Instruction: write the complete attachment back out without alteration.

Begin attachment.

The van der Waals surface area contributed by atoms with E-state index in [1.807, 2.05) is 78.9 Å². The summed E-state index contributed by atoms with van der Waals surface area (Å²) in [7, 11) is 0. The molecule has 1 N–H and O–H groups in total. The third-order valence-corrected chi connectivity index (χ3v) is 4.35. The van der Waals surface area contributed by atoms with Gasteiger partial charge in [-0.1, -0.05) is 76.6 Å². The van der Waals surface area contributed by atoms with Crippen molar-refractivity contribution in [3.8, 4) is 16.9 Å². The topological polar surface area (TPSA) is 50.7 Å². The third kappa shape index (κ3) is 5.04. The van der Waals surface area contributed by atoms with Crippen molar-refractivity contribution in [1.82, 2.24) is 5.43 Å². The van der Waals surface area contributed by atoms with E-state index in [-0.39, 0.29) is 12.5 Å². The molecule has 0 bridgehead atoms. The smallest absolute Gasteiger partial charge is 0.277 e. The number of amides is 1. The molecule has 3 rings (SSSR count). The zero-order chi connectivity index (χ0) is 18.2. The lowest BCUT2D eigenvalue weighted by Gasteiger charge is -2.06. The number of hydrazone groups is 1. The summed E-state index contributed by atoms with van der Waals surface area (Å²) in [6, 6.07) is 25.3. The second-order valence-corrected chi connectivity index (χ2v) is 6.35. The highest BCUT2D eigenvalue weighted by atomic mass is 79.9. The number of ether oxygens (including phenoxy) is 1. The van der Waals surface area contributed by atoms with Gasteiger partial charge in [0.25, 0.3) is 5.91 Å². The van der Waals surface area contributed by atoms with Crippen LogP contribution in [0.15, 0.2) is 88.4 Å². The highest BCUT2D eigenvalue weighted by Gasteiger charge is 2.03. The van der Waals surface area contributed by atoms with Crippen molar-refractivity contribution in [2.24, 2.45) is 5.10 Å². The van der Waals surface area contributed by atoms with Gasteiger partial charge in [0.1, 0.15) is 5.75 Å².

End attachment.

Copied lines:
The van der Waals surface area contributed by atoms with E-state index in [1.807, 2.05) is 78.9 Å². The summed E-state index contributed by atoms with van der Waals surface area (Å²) in [7, 11) is 0. The molecule has 1 N–H and O–H groups in total. The third-order valence-corrected chi connectivity index (χ3v) is 4.35. The van der Waals surface area contributed by atoms with Gasteiger partial charge in [-0.1, -0.05) is 76.6 Å². The van der Waals surface area contributed by atoms with Crippen molar-refractivity contribution in [3.8, 4) is 16.9 Å². The topological polar surface area (TPSA) is 50.7 Å². The third kappa shape index (κ3) is 5.04. The van der Waals surface area contributed by atoms with Crippen molar-refractivity contribution in [1.82, 2.24) is 5.43 Å². The van der Waals surface area contributed by atoms with E-state index in [-0.39, 0.29) is 12.5 Å². The molecule has 0 bridgehead atoms. The smallest absolute Gasteiger partial charge is 0.277 e. The number of amides is 1. The molecule has 3 rings (SSSR count). The zero-order chi connectivity index (χ0) is 18.2. The lowest BCUT2D eigenvalue weighted by Gasteiger charge is -2.06. The number of hydrazone groups is 1. The summed E-state index contributed by atoms with van der Waals surface area (Å²) in [6, 6.07) is 25.3. The second-order valence-corrected chi connectivity index (χ2v) is 6.35. The highest BCUT2D eigenvalue weighted by atomic mass is 79.9. The number of ether oxygens (including phenoxy) is 1. The van der Waals surface area contributed by atoms with Gasteiger partial charge in [0.25, 0.3) is 5.91 Å². The van der Waals surface area contributed by atoms with Crippen LogP contribution in [0.15, 0.2) is 88.4 Å². The highest BCUT2D eigenvalue weighted by Gasteiger charge is 2.03. The van der Waals surface area contributed by atoms with Crippen molar-refractivity contribution in [2.24, 2.45) is 5.10 Å². The van der Waals surface area contributed by atoms with Gasteiger partial charge in [0.1, 0.15) is 5.75 Å².